The RAPs are an updated version of the Accepted Agricultural Practices (AAPs), the laws which regulate farms in order to protect water quality, re-written to a higher level of performance. As part of Act 64—the Clean Water Act—signed into law in July 2015, the Agency of Agriculture was tasked with updating these regulations to further reduce the impact of agriculture on water quality across the state. The Agency sought public input on its first draft of the new regulations, to ensure the draft RAPs reflected the realities of farming and the legislative intent of Act 64.
“The feedback we received over the past few months is now being incorporated into a second draft, which we will present to the legislature and the public in February,” according to Jim Leland, VAAFM’s Director of Ag Resource Management. “From February to March, we will continue to be open for informal public comment at our AGR.RAP@vermont.gov e-mail address. We will file a final draft of the RAPs with the Secretary of State in mid-March, which will kick off the formal rulemaking process.”
The public will then have the opportunity to comment formally and attend public meetings during this process. Act 64 specifies that the RAPs will be finalized by rule before July 1, 2016.
“We are very pleased to have received so much constructive feedback,” said Vermont’s Ag Secretary, Chuck Ross. “This is a clear indication that Vermonters, particularly farmers, care very deeply about water quality and getting this right. When the RAPs are eventually finalized and signed into law, I know they will be stronger and more effective, as a result of all the input we received.”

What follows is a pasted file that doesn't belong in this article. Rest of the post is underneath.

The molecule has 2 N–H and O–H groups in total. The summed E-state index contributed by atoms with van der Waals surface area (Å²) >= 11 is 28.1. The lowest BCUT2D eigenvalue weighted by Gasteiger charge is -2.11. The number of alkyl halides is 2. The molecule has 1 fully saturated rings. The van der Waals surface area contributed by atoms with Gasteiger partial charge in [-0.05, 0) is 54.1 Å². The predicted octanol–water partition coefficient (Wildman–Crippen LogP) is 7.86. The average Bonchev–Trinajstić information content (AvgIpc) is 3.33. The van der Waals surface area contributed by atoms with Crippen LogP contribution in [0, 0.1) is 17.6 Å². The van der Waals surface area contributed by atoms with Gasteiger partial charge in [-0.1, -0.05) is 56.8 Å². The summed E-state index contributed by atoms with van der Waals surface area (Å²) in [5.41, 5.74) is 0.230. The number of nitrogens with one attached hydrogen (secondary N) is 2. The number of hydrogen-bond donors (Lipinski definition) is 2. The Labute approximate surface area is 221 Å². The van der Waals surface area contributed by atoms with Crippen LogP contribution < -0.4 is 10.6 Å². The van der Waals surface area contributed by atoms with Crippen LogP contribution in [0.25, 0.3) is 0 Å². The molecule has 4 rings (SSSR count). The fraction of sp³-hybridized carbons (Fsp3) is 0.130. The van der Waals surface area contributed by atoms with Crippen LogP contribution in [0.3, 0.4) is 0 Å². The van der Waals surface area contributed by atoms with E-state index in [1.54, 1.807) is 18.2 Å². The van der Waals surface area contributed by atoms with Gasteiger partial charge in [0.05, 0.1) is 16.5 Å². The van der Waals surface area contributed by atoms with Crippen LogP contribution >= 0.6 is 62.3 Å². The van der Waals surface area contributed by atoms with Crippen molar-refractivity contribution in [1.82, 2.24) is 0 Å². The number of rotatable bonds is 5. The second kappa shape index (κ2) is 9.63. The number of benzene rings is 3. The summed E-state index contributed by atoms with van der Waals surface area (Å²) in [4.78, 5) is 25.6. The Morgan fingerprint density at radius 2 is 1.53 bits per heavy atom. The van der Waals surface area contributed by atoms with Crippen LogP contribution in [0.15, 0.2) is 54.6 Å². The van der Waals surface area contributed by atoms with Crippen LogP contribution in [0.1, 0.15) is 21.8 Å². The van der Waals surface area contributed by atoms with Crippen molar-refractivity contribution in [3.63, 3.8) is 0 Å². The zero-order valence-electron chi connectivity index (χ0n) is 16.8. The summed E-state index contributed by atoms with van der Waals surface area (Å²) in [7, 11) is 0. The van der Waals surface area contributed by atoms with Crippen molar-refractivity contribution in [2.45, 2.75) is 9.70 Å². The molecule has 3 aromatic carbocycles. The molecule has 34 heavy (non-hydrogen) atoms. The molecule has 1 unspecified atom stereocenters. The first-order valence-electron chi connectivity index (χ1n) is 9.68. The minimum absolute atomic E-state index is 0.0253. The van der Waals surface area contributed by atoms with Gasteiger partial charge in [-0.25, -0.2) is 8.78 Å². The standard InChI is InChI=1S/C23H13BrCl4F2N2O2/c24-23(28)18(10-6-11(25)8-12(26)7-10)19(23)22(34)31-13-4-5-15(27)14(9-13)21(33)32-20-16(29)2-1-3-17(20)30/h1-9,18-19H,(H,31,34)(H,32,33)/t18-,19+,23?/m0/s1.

A wide range of Vermonters contributed feedback, including lakefront camp owners, environmentalists, and farmers. Based on the sign-in sheets, 54% of the attendees at the public meetings were farmers. Respondents shared a wide range of opinions on issues ranging from the definition of “small farms” to the standards associated with manure spreading and stacking, to the proposed requirements for cover cropping on fields subject to flooding.
“We are currently making significant changes to the draft, based on the feedback we’ve received,” said Leland. “For instance, we now know we need to make changes to the small farm definition, and revise the proposed standards around manure application and stacking – among other changes. We look forward to finalizing the second draft, and sharing it next month.”
In addition to sharing the second draft of the RAPs, VAAFM will make available all written public comments received before Jan 1, 2016. The Agency will simultaneously publish an abridged responsiveness summary, outlining major themes of public comments. The anticipated delivery date for the second draft of the RAPs was originally scheduled for mid-January, but due to the vast volume of feedback, the deadline has been extended. The second draft of the RAPs, the responsiveness summary, and the public comments will be available to the public on the Agency’s website in early February.
For more information about the RAPs, and the Agency’s efforts to implement Act 64, visit http://agriculture.vermont.gov/water-quality/regulations/rap
Questions and comment about the RAPs can be directed to AGR.RAP@Vermont.gov